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Marine Biology

, Volume 75, Issue 2–3, pp 157–167 | Cite as

Nutrient uptake kinetics of freshly isolated zooxanthellae

  • C. F. D'Elia
  • S. L. Domotor
  • K. L. Webb
Article

Abstract

Zooxanthellae of the species Gymnodinium (=Symbiodinium) microadriaticum freshly isolated from a variety of hosts (Zoanthus spp., Tridacna crocea, Seriatopora hystrix, Montastrea annularis, Porites furcata, and Stylophora pistillata) in the tropical Pacific Ocean and the Caribbean Sea exhibited saturation uptake kinetics when incubated in seawater enriched with nitrate, nitrite or ammonium. Half-saturation constants (Ks) for nitrate ranged from 0.23 to 3.14 μM, for nitrite from 0.23 to 7.15 μM, and for ammonium from 5.03 to 21.99 μM. Maximum specific uptake rates (Vmax) for ammonium (1.05 to 2.79 d-1) exceeded those for both nitrate (not detectable to 0.54 d-1) and nitrite (not detectable to 0.67 d-1). Light did not affect the uptake rate of any substrate tested, nor did the addition of ammonium in concentrations up to 20 μM reduce the rate of nitrate uptake at Vmax, but nitrite uptake was inhibited by the addition of nitrate to the medium. The inhibition of nitrite uptake by nitrate could not be described either as competitive or non-competitive. Although maximum specific uptake rates obtained for ammonium appear to exceed maximum potential specific growth rate in terms of nitrogen of the algae, the actual growth potential of the algae must be limited not only by nutrient concentrations to which they are exposed, but also by the percentage of assimilated nitrogen that they translocate to their host. Uptake rates obtained for isolated zooxanthellae in this study are similar to those obtained previously for intact coral-zooxanthellae symbioses. This evidence is consistent with the hypothesis that nutrient uptake by intact zooxanthellae-host symbioses occurs by diffusion down a concentration gradient created by localized substrate depletion by the zooxanthellae in host tissue.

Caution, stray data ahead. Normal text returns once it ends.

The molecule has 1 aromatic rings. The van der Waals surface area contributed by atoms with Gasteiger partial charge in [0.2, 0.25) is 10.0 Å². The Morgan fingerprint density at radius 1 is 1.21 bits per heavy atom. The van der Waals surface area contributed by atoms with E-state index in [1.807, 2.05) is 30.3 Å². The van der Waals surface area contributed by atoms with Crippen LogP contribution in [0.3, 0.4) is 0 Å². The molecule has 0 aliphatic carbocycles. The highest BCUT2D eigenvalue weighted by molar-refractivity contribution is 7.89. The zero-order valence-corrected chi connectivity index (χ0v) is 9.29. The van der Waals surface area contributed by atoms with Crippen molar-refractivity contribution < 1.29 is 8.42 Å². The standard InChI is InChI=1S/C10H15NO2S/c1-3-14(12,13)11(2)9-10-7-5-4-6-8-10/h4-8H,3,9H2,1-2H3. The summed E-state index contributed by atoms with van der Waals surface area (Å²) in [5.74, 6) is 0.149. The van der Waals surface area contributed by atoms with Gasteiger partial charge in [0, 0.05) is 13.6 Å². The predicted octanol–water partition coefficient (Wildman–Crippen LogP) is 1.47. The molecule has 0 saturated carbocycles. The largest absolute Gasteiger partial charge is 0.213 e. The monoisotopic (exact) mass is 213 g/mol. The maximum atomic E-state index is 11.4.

Keywords

Nitrate Nutrient Uptake Nitrite Uptake Rate Pacific Ocean 
These keywords were added by machine and not by the authors. This process is experimental and the keywords may be updated as the learning algorithm improves.

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Copyright information

© Springer-Verlag 1983

Authors and Affiliations

  • C. F. D'Elia
    • 1
  • S. L. Domotor
    • 1
  • K. L. Webb
    • 2
  1. 1.Center for Environmental and Estuarine StudiesChesapeake Biological Laboratory, University of MarylandSolomonsUSA
  2. 2.Virginia Institute of Marine ScienceCollege of William and MaryGloucester PointUSA

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